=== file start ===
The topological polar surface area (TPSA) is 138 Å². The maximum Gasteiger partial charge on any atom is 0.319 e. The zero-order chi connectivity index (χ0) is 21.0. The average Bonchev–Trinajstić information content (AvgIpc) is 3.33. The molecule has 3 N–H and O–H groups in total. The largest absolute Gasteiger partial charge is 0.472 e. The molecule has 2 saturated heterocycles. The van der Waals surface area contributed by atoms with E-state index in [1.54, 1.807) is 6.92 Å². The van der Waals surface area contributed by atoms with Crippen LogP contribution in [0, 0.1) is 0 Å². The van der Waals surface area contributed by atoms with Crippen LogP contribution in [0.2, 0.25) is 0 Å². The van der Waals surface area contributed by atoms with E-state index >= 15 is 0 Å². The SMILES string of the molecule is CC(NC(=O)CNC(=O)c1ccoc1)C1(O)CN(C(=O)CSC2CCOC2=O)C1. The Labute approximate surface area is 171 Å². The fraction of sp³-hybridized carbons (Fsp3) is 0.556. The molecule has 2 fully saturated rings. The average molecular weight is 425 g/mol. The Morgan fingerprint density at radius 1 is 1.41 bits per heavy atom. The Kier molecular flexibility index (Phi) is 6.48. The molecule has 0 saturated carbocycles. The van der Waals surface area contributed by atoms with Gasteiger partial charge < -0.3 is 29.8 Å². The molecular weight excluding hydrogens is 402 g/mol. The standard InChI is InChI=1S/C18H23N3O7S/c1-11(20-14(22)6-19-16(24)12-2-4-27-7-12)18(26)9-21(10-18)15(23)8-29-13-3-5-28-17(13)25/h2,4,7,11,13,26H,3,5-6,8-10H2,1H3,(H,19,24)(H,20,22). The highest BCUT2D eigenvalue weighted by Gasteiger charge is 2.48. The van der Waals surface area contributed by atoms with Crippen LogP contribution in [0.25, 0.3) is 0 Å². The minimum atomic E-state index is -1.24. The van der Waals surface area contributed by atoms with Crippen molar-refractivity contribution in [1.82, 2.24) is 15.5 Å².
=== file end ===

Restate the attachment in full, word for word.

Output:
The topological polar surface area (TPSA) is 138 Å². The maximum Gasteiger partial charge on any atom is 0.319 e. The zero-order chi connectivity index (χ0) is 21.0. The average Bonchev–Trinajstić information content (AvgIpc) is 3.33. The molecule has 3 N–H and O–H groups in total. The largest absolute Gasteiger partial charge is 0.472 e. The molecule has 2 saturated heterocycles. The van der Waals surface area contributed by atoms with E-state index in [1.54, 1.807) is 6.92 Å². The van der Waals surface area contributed by atoms with Crippen LogP contribution in [0, 0.1) is 0 Å². The van der Waals surface area contributed by atoms with Crippen LogP contribution in [0.2, 0.25) is 0 Å². The van der Waals surface area contributed by atoms with E-state index >= 15 is 0 Å². The SMILES string of the molecule is CC(NC(=O)CNC(=O)c1ccoc1)C1(O)CN(C(=O)CSC2CCOC2=O)C1. The Labute approximate surface area is 171 Å². The fraction of sp³-hybridized carbons (Fsp3) is 0.556. The molecule has 2 fully saturated rings. The average molecular weight is 425 g/mol. The Morgan fingerprint density at radius 1 is 1.41 bits per heavy atom. The Kier molecular flexibility index (Phi) is 6.48. The molecule has 0 saturated carbocycles. The van der Waals surface area contributed by atoms with Gasteiger partial charge < -0.3 is 29.8 Å². The molecular weight excluding hydrogens is 402 g/mol. The standard InChI is InChI=1S/C18H23N3O7S/c1-11(20-14(22)6-19-16(24)12-2-4-27-7-12)18(26)9-21(10-18)15(23)8-29-13-3-5-28-17(13)25/h2,4,7,11,13,26H,3,5-6,8-10H2,1H3,(H,19,24)(H,20,22). The highest BCUT2D eigenvalue weighted by Gasteiger charge is 2.48. The van der Waals surface area contributed by atoms with Crippen LogP contribution in [0.25, 0.3) is 0 Å². The minimum atomic E-state index is -1.24. The van der Waals surface area contributed by atoms with Crippen molar-refractivity contribution in [1.82, 2.24) is 15.5 Å².